lysts' assessment of external economic factors, growth prospects, financial
strengths, capital structure, and other factors. (The inverse, or E/P ratio,
is customarily used to avoid occasional problems of small denominators.)
The E/P ratio is interpreted many ways. As a measure of the stock price
investors are willing to pay for current (and expected) earnings, I inter-

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American Journal of Sociology

pret low E/P ratios as positive evaluations of a firm (more power) and
high E/P ratios as negative evaluations (less power). I hypothesize that
the E/P ratio will be negatively associated with more transactional inter-
faces, indicating that firms with positive investor evaluations will be
more transactional than firms with negative investor evaluations, all
other factors held constant.

II. DATA AND METHODS

Multiple methods were used. Field data were generated from interviews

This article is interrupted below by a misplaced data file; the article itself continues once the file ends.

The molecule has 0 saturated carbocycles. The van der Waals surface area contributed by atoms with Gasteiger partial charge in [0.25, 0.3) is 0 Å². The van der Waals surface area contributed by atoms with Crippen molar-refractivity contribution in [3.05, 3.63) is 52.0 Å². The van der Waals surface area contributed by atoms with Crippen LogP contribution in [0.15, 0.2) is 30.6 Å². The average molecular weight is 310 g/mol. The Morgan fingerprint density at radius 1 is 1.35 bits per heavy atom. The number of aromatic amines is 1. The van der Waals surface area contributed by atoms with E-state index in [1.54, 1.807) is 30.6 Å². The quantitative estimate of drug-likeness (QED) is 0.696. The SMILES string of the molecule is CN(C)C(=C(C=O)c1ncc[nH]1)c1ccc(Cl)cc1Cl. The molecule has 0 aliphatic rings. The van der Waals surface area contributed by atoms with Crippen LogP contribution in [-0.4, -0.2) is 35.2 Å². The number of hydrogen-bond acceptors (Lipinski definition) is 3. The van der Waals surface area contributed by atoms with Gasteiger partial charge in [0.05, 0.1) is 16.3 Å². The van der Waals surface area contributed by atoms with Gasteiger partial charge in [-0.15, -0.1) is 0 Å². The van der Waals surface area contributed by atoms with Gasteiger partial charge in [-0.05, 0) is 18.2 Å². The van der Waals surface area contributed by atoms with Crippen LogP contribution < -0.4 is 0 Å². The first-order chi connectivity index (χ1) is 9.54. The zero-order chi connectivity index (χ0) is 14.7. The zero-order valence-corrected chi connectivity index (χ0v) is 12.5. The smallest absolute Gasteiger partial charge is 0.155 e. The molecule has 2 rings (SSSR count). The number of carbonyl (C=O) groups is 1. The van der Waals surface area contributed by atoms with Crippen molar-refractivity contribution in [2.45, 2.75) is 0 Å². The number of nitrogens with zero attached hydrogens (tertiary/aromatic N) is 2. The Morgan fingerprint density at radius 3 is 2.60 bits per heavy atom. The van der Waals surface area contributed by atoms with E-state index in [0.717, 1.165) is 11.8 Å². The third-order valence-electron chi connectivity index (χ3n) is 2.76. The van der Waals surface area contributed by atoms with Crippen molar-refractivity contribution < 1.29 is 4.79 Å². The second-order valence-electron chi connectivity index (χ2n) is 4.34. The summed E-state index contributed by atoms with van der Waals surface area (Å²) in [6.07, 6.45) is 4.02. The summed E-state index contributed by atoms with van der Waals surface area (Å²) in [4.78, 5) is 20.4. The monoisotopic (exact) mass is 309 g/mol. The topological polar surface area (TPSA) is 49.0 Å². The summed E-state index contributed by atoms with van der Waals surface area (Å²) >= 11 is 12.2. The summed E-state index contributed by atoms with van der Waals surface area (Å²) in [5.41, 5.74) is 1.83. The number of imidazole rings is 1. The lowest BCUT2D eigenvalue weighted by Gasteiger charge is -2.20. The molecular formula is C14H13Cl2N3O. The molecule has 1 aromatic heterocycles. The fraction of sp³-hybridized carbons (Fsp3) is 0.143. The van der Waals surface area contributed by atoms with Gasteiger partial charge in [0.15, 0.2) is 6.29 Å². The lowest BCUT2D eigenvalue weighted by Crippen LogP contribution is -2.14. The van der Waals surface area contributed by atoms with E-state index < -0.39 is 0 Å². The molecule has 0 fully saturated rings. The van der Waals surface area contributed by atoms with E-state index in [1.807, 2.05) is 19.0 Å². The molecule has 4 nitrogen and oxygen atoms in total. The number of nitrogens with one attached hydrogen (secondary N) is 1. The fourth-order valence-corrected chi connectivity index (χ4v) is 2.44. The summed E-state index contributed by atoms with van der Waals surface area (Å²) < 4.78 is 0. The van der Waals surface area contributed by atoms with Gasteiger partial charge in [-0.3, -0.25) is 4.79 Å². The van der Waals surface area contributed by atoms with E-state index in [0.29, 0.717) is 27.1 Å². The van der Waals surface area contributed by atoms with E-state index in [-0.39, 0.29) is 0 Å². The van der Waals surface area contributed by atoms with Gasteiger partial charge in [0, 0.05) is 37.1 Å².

with CFMs in 20 corporations covering 13 major industries and ranging
in size from roughly $1 billion to $95 billion in market value in 1985.
These CFMs included the CFO, senior vice-president of finance, trea-
surer, assistant treasurers, cash managers, senior executives in business
development (i.e., mergers and acquisitions), and, in a few cases, the
chief executive officer (CEO). Access was obtained to all relevant CFMs
in most firms, although it was limited to one or two key CFMs in a few.
Data on market ties between firms and investment banks from 1981 to
1985 were obtained from Securities Data Company (SDC). These data
include (1) taxable debt and equity issued in the United States (debt,
common stock, and preferred stock), (2) corporate-backed tax-exempt
municipal issues, (3) public Eurobonds, and (4) mergers and acquisitions.
Analyses were conducted for all four categories combined and for selected